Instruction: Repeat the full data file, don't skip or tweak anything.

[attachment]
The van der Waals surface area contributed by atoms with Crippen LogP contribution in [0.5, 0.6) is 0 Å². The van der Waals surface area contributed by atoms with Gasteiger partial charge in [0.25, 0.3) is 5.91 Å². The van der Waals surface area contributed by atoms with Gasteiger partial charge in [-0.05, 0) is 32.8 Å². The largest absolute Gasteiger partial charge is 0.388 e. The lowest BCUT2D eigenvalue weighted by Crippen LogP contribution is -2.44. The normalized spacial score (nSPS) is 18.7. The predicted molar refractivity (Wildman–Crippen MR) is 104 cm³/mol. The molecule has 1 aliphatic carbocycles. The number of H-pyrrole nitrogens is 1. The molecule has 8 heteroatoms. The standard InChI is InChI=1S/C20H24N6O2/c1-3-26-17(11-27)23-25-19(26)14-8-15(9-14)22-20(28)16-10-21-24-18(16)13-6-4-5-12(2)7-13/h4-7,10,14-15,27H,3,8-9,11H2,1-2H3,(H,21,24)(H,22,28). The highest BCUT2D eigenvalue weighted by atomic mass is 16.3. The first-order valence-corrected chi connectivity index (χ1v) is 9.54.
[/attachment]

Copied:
The van der Waals surface area contributed by atoms with Crippen LogP contribution in [0.5, 0.6) is 0 Å². The van der Waals surface area contributed by atoms with Gasteiger partial charge in [0.25, 0.3) is 5.91 Å². The van der Waals surface area contributed by atoms with Gasteiger partial charge in [-0.05, 0) is 32.8 Å². The largest absolute Gasteiger partial charge is 0.388 e. The lowest BCUT2D eigenvalue weighted by Crippen LogP contribution is -2.44. The normalized spacial score (nSPS) is 18.7. The predicted molar refractivity (Wildman–Crippen MR) is 104 cm³/mol. The molecule has 1 aliphatic carbocycles. The number of H-pyrrole nitrogens is 1. The molecule has 8 heteroatoms. The standard InChI is InChI=1S/C20H24N6O2/c1-3-26-17(11-27)23-25-19(26)14-8-15(9-14)22-20(28)16-10-21-24-18(16)13-6-4-5-12(2)7-13/h4-7,10,14-15,27H,3,8-9,11H2,1-2H3,(H,21,24)(H,22,28). The highest BCUT2D eigenvalue weighted by atomic mass is 16.3. The first-order valence-corrected chi connectivity index (χ1v) is 9.54.